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That’s One Tiny Media Player


Compared to the Seagate offering, the WD TV is quite a bit smaller. This is largely because the WD TV HD Media Player does not have a slot built into it that is meant to accept a full-sized external hard drive. Instead, the interface is through a standard USB connection, so your flash drives and hard drives will be sitting outside of the media player itself.

Being so much smaller, it is quite easy to accommodate this shiny black box of multimedia goodness in your living room. Contrast this, perhaps, to using the media player function on an Xbox 360. I know a few people who use their 360s primarily for media playing. The Western Digital option certainly has a smaller footprint.

Hurray for HDMI Output and Dual USB Inputs


Swinging around to the back of the WD TV, you’ll find an assortment of ports and jacks. While there is no support for component video, you can take the generic standard definition route of the provided composite cable. You can, but you don’t want to do that.

That’s because the WD TV has an HDMI port, offering you true 1080p digital video and audio. This is utterly fantastic for just about any contemporary HDTV, since it’s just one cable. No mess, no confusion. If you prefer, you can also take advantage of the optical out for 5.1 surround sound audio when connected to your home theatre receiver. That’s a huge plus and a major advantage over some of WD’s competitors.

Aside from that, there’s a single USB port back here for your storage media and the port for the DC power adapter.


This is going to be a design feature that you’ll either love or hate. I thought that it was unfortunate that there is a USB port in the back of the WD TV, because this isn’t all that accessible if you’re going to be swapping flash drives on a fairly regular basis. That’s partly why Western Digital included a USB port on the side as well.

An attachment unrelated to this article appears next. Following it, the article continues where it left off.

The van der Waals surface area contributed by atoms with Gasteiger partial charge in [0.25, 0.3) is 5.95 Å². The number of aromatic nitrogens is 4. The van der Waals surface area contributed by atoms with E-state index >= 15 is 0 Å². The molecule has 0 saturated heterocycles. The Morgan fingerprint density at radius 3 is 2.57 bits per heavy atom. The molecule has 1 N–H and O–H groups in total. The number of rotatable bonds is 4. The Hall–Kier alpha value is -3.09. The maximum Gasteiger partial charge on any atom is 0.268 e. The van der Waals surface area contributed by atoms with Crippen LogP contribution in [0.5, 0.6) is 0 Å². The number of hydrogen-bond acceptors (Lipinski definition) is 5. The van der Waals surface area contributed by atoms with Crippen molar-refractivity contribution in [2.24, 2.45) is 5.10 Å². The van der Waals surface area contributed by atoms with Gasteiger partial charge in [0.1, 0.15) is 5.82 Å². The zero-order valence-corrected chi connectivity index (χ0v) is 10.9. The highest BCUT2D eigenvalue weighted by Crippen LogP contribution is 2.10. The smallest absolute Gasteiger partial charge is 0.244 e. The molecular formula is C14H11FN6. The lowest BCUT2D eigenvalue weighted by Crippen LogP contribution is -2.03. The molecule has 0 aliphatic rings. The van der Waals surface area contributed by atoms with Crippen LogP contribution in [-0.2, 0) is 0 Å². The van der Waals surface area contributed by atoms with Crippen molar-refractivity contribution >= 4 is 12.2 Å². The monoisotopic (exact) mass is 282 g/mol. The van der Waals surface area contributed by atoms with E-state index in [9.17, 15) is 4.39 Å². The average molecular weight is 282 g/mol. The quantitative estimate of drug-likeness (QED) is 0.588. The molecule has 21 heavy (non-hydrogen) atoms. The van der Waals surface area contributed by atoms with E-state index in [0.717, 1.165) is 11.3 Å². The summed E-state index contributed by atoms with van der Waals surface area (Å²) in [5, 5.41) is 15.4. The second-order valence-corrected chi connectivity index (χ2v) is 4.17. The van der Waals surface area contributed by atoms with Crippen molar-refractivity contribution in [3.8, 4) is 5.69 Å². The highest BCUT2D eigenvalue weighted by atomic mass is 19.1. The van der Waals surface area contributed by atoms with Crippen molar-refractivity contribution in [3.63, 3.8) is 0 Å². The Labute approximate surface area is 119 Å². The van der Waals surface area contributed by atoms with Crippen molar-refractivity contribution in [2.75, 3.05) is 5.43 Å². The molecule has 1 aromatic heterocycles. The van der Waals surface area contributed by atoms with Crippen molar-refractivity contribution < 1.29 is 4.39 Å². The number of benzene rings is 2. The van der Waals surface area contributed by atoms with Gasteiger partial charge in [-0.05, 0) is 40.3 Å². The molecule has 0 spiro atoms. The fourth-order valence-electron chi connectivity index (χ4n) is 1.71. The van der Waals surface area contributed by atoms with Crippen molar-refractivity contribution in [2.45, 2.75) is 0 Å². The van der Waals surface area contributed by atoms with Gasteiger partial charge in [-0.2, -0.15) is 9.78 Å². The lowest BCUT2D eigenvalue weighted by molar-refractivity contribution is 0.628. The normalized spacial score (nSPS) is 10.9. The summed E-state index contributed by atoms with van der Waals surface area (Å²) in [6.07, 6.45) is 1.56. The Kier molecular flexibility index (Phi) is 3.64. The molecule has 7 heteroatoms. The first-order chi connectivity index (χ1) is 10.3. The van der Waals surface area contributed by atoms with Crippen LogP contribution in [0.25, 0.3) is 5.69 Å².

I like having dual inputs, but wouldn’t it have made more sense to have the second USB port on the front? Even the decidedly cheaper and less attractive media player from Hi-Den does it that way. That said, by not placing a USB port on the front, Western Digital is able to maintain a much cleaner look overall.

File Format Compatibility

The main reason why you’d want to get something like the Western Digital WD TV HD Media Player is to watch video files on your massive HDTV, but it’s just as capable when it comes to photos and music as well. In fact, the list of file formats supported is among the best in the business, outdoing the Seagate FreeAgent Theater and even the Xbox 360.

For music, it’ll do MP3, WMA, OGG, WAV/PCM/LPCM, AAC, FLAC, Dolby Digital, AIF/AIFF, and MKA files. For photos, it’ll handle JPEG, GIF, TIF/TIFF, BMP, and PNG formats. Most of these other photo viewers can restrict you to just JPEGs.

On the video front, the WD TV can handle MPEG1/2/4, WMV9, AVI (MPEG4, Xvid, AVC), H.264, MKV, MOV (MPEG4, H.264), MTS, TP, and TS formats, including support for subtitles (SRT, SMI, SUB, ASS, SSA). The inclusion of support for MKV and MOV files is huge, especially for people who download content from overseas where the MKV format is much more popular.

It might have been my specific video file, but I tried one MOV file (from my P&S digital camera) and it would not recognize the audio in it. The video played just fine though, so I’m not entirely sure what happened. Something about the audio codec, I suppose.

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